The Furnace of Via Forni

Fornace di Lovertino
Fornace di Lovolo
La mappa del 1663 raffigura un appezzamento di terra sul quale si trova la fornace di Zorzi dei Zorzi

The Furnace of Via Forni

One of the most significant testimonies that the territory of Albettone preserves is undoubtedly the presence of some kilns (one in Albettone, one in Lovertino and one in Lovolo) in a state of abandonment. These kilns prove that the main industrial activity that affected the area was the extraction of building materials and the production of lime.

Little is known about the ancient settlements that produced lime in the Municipality and in the hamlets to meet the demands of our area and the provinces of Padua and Venice.

At the beginning of the 19th century, the historic Maccà recalled the particular economic advantages that the inhabitants of Albettone drew on. They could easily send in the cities, through the river route of the Bisatto canal, the limestone from which the hydraulic lime was obtained.

Lime, which is the most important constituent element of mortar, was produced by hand by cooking limestone in small furnaces, with a conical shape to allow carbon dioxide to escape, built near extraction sites.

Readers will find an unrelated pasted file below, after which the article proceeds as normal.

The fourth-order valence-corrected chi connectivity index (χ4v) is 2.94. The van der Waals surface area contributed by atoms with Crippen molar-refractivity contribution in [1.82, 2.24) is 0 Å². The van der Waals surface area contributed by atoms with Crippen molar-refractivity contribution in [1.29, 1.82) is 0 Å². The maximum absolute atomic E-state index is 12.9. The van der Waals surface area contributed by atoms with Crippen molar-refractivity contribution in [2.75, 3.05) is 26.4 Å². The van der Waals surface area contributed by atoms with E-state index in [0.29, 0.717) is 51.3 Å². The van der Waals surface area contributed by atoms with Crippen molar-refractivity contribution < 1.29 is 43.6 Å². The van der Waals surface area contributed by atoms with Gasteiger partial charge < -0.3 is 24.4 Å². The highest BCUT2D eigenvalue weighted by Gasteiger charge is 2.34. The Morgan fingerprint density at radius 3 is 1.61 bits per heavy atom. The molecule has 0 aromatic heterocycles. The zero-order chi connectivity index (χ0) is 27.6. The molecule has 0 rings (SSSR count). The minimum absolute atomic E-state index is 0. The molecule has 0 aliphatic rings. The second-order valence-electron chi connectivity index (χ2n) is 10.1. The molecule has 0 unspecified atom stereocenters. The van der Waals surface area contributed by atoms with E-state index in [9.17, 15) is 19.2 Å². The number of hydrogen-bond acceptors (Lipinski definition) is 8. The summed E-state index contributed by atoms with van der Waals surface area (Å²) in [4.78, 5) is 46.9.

Since the sixteenth century, in particular, the so-called “lime Negra” was extracted from Albettone, it was also mentioned in the Four Books by Palladio.

The peculiarity of this highly sought-after type of lime produced with marly limestone, unlike the aerial type, is that it immediately takes hold on contact with water. Its “semi-hydraulic” properties allow for an excellent grip in the walls above ground. It allowed them at the time to also build works underwater, such as foundations immersed in superficial aquifers. It was also called “Paduan lime “or “calcine brovada.”

Photo on page 180
Photo on page 181 with captions Lovolo furnace and Lovertino furnace